Screening for the High-Risk Phenotype
In addition to gastroscopy and histology, which are the gold standards for screening and
prevention of gastric cancer, several other approaches, some of them are non-invasive, were
suggested. Acid hyposecretion can be measured directly or indirectly, mucin output can be
measured in gastric secretion collected by a naso-gastric tube and mucin species identified
by dot-blot for gastric mucins (MUC5AC, MUC6 and MUC1), H. pylori status can be defined with
13C-UBT, serology or stool antigen test, pepsinogen I, pepsinogen II, gastrin and B12 can be
measured in the serum. The combination of the procedures mentioned above may contribute to
an accurate characterization of the high-risk individual, suitable for invasive procedure
such as gastroscopy with biopsies.
1. To characterize the high risk individual for gastric cancer development
2. To establish a screening plan for early detection and prevention of gastric cancer in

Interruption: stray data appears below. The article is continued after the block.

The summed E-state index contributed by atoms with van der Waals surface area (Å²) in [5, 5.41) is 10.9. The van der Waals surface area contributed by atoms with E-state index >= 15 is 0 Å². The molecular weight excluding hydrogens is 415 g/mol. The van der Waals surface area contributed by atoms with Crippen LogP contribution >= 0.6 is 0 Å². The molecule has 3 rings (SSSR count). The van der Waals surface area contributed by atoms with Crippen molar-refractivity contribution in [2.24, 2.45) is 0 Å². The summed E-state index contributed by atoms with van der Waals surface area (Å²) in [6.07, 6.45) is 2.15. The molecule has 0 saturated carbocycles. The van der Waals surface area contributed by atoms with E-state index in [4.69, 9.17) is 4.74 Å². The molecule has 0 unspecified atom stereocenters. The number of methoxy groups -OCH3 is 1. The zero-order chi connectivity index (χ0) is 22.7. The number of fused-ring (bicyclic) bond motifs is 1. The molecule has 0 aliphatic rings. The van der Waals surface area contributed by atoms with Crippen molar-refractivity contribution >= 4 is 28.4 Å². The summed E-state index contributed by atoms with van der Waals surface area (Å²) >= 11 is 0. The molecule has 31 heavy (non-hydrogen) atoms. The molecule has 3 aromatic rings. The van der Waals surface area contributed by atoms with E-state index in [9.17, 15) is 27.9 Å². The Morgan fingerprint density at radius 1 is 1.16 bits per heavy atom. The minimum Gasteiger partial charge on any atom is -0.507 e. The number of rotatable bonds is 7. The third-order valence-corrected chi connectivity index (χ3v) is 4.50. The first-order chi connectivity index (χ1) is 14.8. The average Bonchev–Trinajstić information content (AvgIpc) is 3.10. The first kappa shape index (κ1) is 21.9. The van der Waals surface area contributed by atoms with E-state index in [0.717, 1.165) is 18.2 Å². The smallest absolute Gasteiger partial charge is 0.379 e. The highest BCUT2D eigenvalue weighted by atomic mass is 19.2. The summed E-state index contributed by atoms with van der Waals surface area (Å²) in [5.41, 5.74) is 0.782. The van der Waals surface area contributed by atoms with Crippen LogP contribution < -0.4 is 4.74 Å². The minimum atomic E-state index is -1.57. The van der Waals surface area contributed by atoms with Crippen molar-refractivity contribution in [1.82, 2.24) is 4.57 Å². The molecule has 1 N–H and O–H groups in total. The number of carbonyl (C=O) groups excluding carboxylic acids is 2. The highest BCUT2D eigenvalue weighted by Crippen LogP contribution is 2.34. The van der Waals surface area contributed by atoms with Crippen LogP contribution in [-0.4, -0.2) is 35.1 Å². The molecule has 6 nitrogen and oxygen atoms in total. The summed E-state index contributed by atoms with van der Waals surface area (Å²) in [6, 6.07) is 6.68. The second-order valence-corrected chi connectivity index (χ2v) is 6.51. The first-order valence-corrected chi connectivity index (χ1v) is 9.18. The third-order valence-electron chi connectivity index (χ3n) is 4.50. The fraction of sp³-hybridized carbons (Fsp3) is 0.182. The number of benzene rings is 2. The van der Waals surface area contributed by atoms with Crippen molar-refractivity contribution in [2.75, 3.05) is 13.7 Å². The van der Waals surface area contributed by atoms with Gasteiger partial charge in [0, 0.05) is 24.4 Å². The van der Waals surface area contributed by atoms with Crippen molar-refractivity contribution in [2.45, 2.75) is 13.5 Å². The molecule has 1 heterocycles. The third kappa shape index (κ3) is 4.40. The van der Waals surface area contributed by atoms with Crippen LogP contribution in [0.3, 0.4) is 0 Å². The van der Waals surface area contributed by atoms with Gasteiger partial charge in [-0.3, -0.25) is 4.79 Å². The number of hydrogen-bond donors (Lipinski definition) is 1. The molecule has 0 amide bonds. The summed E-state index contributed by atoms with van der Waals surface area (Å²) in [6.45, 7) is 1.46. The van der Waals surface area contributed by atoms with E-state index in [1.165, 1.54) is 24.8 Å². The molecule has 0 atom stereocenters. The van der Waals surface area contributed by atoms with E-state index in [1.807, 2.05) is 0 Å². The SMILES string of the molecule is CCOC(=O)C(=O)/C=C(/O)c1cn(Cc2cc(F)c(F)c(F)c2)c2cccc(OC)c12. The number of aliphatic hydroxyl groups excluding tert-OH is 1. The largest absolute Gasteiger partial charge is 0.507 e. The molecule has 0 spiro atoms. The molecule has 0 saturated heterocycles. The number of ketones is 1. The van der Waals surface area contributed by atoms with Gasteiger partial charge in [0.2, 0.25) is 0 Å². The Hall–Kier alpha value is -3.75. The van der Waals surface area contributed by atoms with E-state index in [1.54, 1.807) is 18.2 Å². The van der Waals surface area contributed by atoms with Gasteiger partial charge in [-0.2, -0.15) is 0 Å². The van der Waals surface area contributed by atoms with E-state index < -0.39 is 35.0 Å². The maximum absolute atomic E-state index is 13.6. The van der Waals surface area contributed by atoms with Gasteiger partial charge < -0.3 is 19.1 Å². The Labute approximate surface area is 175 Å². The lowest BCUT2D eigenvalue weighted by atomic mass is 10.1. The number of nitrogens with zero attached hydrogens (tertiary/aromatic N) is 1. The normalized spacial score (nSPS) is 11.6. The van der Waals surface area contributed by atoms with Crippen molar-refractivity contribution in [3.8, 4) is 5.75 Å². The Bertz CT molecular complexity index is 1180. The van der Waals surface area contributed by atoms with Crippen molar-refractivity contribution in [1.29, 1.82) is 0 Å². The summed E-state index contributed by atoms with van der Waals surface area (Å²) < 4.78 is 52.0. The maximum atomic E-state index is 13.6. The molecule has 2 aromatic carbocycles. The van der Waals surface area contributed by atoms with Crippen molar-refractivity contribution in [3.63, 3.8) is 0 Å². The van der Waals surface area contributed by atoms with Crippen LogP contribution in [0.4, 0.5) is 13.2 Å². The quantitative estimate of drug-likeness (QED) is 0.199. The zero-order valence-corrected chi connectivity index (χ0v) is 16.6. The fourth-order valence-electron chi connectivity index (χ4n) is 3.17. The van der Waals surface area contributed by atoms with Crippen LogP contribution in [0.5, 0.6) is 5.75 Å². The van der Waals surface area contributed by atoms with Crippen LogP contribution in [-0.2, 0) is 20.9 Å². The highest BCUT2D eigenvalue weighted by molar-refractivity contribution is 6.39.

first degree relatives of gastric cancer patients.
3. To validate new procedures for assessing risk factors for development of gastric
cancer: gastric acid output, gastric mucin output, serum levels of pepsinogen I,
pepsinogen II, gastrin B12, H. pylori status (serology, histology, urease test,
4. To assess genetic changes in the gastric mucosa of the screenees in comparison with
gastric cancer patients and controls
We will approach 50 gastric cancer patients treated in Rabin Medical Center, and ask for
their consent to approach first degree relatives for participating in the study. For each
gastric cancer patient 4 relatives will be asked to signed an informed consent and undergo
the study procedures. For each participant a matched control for age, sex and background